Ronnie Wood was the first member of his family to be born on dry land. As far back as he's been able to trace, his ancestors have been "on the barges", "navigators" or helmsmen". during the second world war, his father hauled timber between London and Manchester, hence his nickname "Timber"; later on Ronnie was known as "Young Timber"

The Wood family settled at Number 8 Whitethorn Avenue, Yiewsley, next door to Heathrow airport. Ronnie's older brothers Art and Ted both went to the nearby Ealing Art College. In the back of their council house, they set up a music room which became the centre of a local music scene. "We used to get all the beatniks and all the college students over," remembers Wood, who was eight years old and in shorts at the time. "There were wood blocks everywhere, trombones, kazoos, banjos, drum kits, guitars, saxophones, all kinds of instruments." It was one of his brother's friends , Lawrence Sheaf, Who taught him to play guitar. The first song he learnt was Guitar Shuffle by Mississippi Bluesman big Bill Broonzy.

Wood followed in his brother's footsteps and enrolled at Ealing art College. Fellow students included The Who's Pete Townsend, future bandmate Keith Richards and the Kink's front-man Ray Davies, but Wood maintained his distance because "they were all older than me". Wood's first band was the Thunderbirds in 1964, later shortened to The Birds (no 'y'). He toured briefly with cult '60s psychedelic band The Creation before, together with his friend Rod Stewart, he joined the joined the influential blues-rock outfit The Jeff Beck Group in 1967. Despite tow critically acclaimed albums, Truth (1968) and Beck-Ola (1969) plus incendiary and rapturously received live performances, internal rivalry caused The Jeff Beck Group to split just before they were due to play Woodstock in 1969. "Even then I regretted missing out on Woodstock," He says.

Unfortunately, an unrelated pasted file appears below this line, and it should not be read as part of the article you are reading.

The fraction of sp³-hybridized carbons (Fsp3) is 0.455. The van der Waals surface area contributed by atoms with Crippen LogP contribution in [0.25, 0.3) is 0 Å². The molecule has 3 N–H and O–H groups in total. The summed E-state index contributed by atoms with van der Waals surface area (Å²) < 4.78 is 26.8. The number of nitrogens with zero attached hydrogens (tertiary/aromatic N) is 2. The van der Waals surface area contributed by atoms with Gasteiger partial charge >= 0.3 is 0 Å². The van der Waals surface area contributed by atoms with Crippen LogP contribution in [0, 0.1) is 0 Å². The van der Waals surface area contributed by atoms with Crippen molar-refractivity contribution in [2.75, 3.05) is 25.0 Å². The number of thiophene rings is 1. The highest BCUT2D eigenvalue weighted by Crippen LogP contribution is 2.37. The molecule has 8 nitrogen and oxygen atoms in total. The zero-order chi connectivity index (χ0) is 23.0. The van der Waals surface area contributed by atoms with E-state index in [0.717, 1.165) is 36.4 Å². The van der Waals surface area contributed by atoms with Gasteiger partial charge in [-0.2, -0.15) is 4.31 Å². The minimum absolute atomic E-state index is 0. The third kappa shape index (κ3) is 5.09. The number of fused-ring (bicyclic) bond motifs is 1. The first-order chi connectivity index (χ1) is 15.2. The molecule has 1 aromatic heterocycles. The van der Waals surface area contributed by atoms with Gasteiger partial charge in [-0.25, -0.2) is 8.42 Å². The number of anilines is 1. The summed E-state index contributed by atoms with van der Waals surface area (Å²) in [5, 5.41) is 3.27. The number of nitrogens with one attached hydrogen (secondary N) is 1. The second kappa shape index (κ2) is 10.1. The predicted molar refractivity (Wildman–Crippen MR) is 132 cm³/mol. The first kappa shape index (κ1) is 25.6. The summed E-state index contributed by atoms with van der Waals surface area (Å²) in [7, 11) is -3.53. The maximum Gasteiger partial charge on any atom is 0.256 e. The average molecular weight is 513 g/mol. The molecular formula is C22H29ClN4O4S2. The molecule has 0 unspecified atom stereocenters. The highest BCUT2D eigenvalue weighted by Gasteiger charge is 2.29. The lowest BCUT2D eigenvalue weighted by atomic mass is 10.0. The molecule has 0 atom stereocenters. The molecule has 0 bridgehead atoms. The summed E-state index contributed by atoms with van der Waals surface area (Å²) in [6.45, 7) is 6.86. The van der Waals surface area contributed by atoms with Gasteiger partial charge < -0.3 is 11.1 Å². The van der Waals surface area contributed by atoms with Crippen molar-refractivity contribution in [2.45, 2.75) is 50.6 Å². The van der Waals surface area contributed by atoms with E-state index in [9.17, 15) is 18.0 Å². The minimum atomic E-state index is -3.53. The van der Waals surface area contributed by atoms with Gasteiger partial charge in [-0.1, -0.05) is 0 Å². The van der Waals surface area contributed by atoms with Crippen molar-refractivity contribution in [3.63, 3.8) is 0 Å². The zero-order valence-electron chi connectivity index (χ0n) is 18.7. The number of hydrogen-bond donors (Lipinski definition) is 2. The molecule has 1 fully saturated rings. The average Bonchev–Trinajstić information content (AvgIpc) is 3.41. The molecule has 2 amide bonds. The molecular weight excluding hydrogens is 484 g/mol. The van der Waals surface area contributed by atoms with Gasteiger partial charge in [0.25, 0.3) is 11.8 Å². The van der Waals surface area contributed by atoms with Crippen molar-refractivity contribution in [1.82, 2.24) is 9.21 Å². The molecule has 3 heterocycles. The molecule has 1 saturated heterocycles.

Wood and Stewart joined another respected band. The Small Faces. Renamed simply The Faces in the early '70s their drug- and - booze - fueled tours were the rock'n'roll lifestyle writ large. When Wood says "I think we were the second highest concert draw of the '70s after the Stones," it owes more to nostalgia than fact, but nonetheless The Faces were much loved.

The first time Wood saw the Rolling Stones live was at the Richmond Jazz Festival in 1664. Keith Richards became one of Wood's closest friends and at one point The Faces shared a rehearsal space with The Stones in Bermondsey, south London. In 1974, Wood was at the same party where Stones guitarist Mick Taylor told Mick Jagger that he was leaving the band. Jagger asked Wood to join the band there and then, but Wood declined out of loyalty to The Faces. Shortly after, in 1975, rod Stewart changed Wood's mind by leaving The Faces to pursue a solo career.

Becoming a Rolling Stone was a dream come true for Wood, but it was far from easy. He was required to take a back seat to the Jagger and Richards songwriting partnership. "I thought my playing will out," he says. "I'll get what's coming to me, but I might have to wait." A very long time, as it turns out. It's only recently, 30 years after he joined the band, that he fells his musical input is carrying some "weight'.

Meanwhile, his relationship with Richards is tempestuous. "he blows hot and colovesld all the time with his moods. One minute he hates you, the next minute he wants to kill you. But basically we're still..." - Wood links tow fingers and pulls hard = " that." (This isn't just a figure of speech. On stage, Richards and Wood indulge in what Richards calls "the ancient art of weaving", their respective guitar parts interlocking to form a seamless whole."